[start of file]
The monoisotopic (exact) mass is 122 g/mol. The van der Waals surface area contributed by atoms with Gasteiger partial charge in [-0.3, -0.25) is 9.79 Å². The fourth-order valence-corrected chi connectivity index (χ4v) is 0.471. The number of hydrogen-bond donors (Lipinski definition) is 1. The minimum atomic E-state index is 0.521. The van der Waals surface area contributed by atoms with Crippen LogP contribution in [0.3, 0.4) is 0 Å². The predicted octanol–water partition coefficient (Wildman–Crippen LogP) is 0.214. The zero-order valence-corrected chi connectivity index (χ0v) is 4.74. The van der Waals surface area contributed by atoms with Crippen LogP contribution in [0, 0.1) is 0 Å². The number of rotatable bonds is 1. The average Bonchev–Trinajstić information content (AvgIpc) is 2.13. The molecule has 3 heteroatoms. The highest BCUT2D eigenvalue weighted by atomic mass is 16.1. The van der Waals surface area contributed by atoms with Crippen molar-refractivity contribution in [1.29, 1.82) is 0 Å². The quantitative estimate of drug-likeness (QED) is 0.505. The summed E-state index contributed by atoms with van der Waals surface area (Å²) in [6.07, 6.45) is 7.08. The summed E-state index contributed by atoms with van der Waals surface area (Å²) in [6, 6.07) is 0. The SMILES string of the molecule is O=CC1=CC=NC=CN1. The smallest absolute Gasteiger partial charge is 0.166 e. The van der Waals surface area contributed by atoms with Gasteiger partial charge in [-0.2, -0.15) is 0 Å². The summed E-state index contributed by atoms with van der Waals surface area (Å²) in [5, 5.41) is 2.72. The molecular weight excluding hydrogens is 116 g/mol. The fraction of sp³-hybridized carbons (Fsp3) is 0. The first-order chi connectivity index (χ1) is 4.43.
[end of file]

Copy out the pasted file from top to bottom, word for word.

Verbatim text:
The monoisotopic (exact) mass is 122 g/mol. The van der Waals surface area contributed by atoms with Gasteiger partial charge in [-0.3, -0.25) is 9.79 Å². The fourth-order valence-corrected chi connectivity index (χ4v) is 0.471. The number of hydrogen-bond donors (Lipinski definition) is 1. The minimum atomic E-state index is 0.521. The van der Waals surface area contributed by atoms with Crippen LogP contribution in [0.3, 0.4) is 0 Å². The predicted octanol–water partition coefficient (Wildman–Crippen LogP) is 0.214. The zero-order valence-corrected chi connectivity index (χ0v) is 4.74. The van der Waals surface area contributed by atoms with Crippen LogP contribution in [0, 0.1) is 0 Å². The number of rotatable bonds is 1. The average Bonchev–Trinajstić information content (AvgIpc) is 2.13. The molecule has 3 heteroatoms. The highest BCUT2D eigenvalue weighted by atomic mass is 16.1. The van der Waals surface area contributed by atoms with Crippen molar-refractivity contribution in [1.29, 1.82) is 0 Å². The quantitative estimate of drug-likeness (QED) is 0.505. The summed E-state index contributed by atoms with van der Waals surface area (Å²) in [6.07, 6.45) is 7.08. The summed E-state index contributed by atoms with van der Waals surface area (Å²) in [6, 6.07) is 0. The SMILES string of the molecule is O=CC1=CC=NC=CN1. The smallest absolute Gasteiger partial charge is 0.166 e. The van der Waals surface area contributed by atoms with Gasteiger partial charge in [-0.2, -0.15) is 0 Å². The summed E-state index contributed by atoms with van der Waals surface area (Å²) in [5, 5.41) is 2.72. The molecular weight excluding hydrogens is 116 g/mol. The fraction of sp³-hybridized carbons (Fsp3) is 0. The first-order chi connectivity index (χ1) is 4.43.